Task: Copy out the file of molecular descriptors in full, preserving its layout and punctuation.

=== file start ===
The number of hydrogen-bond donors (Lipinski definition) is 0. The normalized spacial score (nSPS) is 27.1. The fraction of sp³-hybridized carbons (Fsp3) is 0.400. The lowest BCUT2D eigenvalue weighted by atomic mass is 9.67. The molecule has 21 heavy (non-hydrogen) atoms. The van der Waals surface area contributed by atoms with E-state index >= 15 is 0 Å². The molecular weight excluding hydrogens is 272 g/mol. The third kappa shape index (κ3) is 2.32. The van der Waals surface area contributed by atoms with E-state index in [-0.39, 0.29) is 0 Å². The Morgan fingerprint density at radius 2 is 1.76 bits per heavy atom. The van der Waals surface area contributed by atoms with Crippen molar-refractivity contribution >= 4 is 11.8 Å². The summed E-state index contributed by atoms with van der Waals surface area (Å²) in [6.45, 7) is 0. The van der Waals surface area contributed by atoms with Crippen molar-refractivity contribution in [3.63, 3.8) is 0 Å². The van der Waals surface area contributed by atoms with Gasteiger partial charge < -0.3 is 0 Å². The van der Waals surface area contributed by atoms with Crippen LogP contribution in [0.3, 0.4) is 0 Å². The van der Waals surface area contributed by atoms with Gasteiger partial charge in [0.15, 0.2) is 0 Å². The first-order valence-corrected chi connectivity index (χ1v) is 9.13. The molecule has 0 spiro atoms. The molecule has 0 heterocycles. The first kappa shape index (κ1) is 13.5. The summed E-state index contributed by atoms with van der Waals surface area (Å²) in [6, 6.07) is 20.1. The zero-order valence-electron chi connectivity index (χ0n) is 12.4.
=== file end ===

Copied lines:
The number of hydrogen-bond donors (Lipinski definition) is 0. The normalized spacial score (nSPS) is 27.1. The fraction of sp³-hybridized carbons (Fsp3) is 0.400. The lowest BCUT2D eigenvalue weighted by atomic mass is 9.67. The molecule has 21 heavy (non-hydrogen) atoms. The van der Waals surface area contributed by atoms with E-state index >= 15 is 0 Å². The molecular weight excluding hydrogens is 272 g/mol. The third kappa shape index (κ3) is 2.32. The van der Waals surface area contributed by atoms with E-state index in [-0.39, 0.29) is 0 Å². The Morgan fingerprint density at radius 2 is 1.76 bits per heavy atom. The van der Waals surface area contributed by atoms with Crippen molar-refractivity contribution >= 4 is 11.8 Å². The summed E-state index contributed by atoms with van der Waals surface area (Å²) in [6.45, 7) is 0. The van der Waals surface area contributed by atoms with Crippen molar-refractivity contribution in [3.63, 3.8) is 0 Å². The van der Waals surface area contributed by atoms with Gasteiger partial charge < -0.3 is 0 Å². The van der Waals surface area contributed by atoms with Crippen LogP contribution in [0.3, 0.4) is 0 Å². The van der Waals surface area contributed by atoms with Gasteiger partial charge in [0.15, 0.2) is 0 Å². The first-order valence-corrected chi connectivity index (χ1v) is 9.13. The molecule has 0 spiro atoms. The molecule has 0 heterocycles. The first kappa shape index (κ1) is 13.5. The summed E-state index contributed by atoms with van der Waals surface area (Å²) in [6, 6.07) is 20.1. The zero-order valence-electron chi connectivity index (χ0n) is 12.4.